• Python 3.7.4 : Usinge pytesseract for text recognition.
  • Started a newsletter

    I started a newsletter, focusing on different stories I read about privacy, security, programming in general. Following the advice from Martijn Grooten, I am storing all the interesting links I read (for many months). I used to share these only over Twitter, but, as I retweet many things, it was not easy to share a selected few.

  • Indent datastructure for trees

    It is a preorder traversal of the conceptual tree, aggregating (depth, name) tuples into a list to form what I am calling the indent tree datastructure as it captures all the information of the tree but in a different datastructure than normal, and can be extended to allow data at each node and might be a useful alternative for DB storage of trees.

  • Daniel Silverstone: A quarter in review - Nearly there, 2020 in sight

    I have worked very hard on my Rustup work, and I have also started to review documentation and help updates for the Rust compiler itself. I've become involved in the Sequoia project, at least peripherally, and have attended a developer retreat with them which was both relaxing and productive. I feel like the effort I'm putting into Rust is being recognised in ways I did not expect nor hope for, but that's very positive and has meant I've engaged even more with the community and feel like I'm making a valuable contribution. I still hang around on the #wg-rustup Discord channel and other channels on that server, helping where I can, and I've been trying to teach my colleagues about Rust so that they might also contribute to the community. So initially an 'A', I dropped to an 'A-' last time, but I feel like I've put enough effort in to give myself 'A+' this time.

  • Dirk Eddelbuettel: RcppGSL 0.3.7: Fixes and updates

    A new release 0.3.7 of RcppGSL is now on CRAN. The RcppGSL package provides an interface from R to the GNU GSL using the Rcpp package. Stephen Wade noticed that we were not actually freeing memory from the GSL vectors and matrices as we set out to do. And he is quite right: a dormant bug, present since the 0.3.0 release, has now been squashed. I had one boolean wrong, and this has now been corrected. I also took the opportunity to switch the vignette to prebuilt mode: Now a pre-made pdf is just included in a Sweave document, which makes the build more robust to tooling changes around the vignette processing. Lastly, the package was converted to the excellent tinytest unit test framework.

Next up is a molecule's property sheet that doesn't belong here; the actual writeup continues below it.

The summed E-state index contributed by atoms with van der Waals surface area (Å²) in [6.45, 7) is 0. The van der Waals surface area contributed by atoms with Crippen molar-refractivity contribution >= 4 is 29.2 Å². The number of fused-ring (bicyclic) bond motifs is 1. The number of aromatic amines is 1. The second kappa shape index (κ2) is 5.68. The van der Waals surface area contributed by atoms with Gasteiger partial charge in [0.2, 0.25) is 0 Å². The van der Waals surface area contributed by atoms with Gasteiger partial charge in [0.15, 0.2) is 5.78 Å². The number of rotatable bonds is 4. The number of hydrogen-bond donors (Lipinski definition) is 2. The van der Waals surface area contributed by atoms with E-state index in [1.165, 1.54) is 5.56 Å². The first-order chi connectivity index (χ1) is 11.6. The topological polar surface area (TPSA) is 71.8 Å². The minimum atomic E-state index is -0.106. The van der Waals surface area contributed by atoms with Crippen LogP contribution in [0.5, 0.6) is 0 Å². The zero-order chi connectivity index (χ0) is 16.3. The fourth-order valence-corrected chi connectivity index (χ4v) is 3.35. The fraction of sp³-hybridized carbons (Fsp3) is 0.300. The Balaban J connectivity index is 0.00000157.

• Styled output in Poke programs

    I just committed support for styling in printf. Basically, it uses the libtextstyle approach of having styling classes that the user can customize in a .css file.

Audiocasts/Shows/Screencasts: Destination Linux, Open Source Security Podcast, Linux Action News, Test and Code, Pop_!OS 19.10 Run Through

Polishing of KDE and Adding Git Support to Kate

  • This week in KDE: fixing all the things

    Plasma 5.17 was released this week to glowing reviews! As with most new releases, our loyal users wasted no time in finding all the bugs we missed! So you know what that means, right? We all burned the midnight oil fixing the problems you found, and Plasma 5.17.1 will be released in just a few days with everything we’ve knocked out so far (detailed below) so never fear!

  • KDE Continues Seeing A Lot Of Bug Fixes, Continued Tweaks Around System Settings

    KDE developers remain busy this autumn on addressing bugs in the recent KDE Plasma 5.17 release and tackling early feature work for Plasma 5.18. Plus work on KDE Frameworks 5 and KDE Applications is as busy as ever.

  • Working around the Wrong Cursor bug

    This is a long-known bug with countless Reddit/Forum/… posts with often the correct answer how to fix it.

  • RFC - Git Client Integration

    At this year’s KDE conference Akademy we discussed how to evolve Kate over the next years. One of the areas we want to improve is better git integration out of the box. Currently, Kate ships the Projects plugin, which automatically detects and loads your file structure from your git repository. If a project is loaded, then the Search & Replace plugin allows to search&replace in all project files. In addition, the Quick Open feature also supports opening files from the currently active project - all explained here. However, the Projects plugin does not provide any real git integration: You can neither pull nor push, commit, diff, etc. If at all, additional git functionality is available only via external tools like gitk or git-cola (e.g. available in the context menu). This is something we would like to change by having really nice git integration.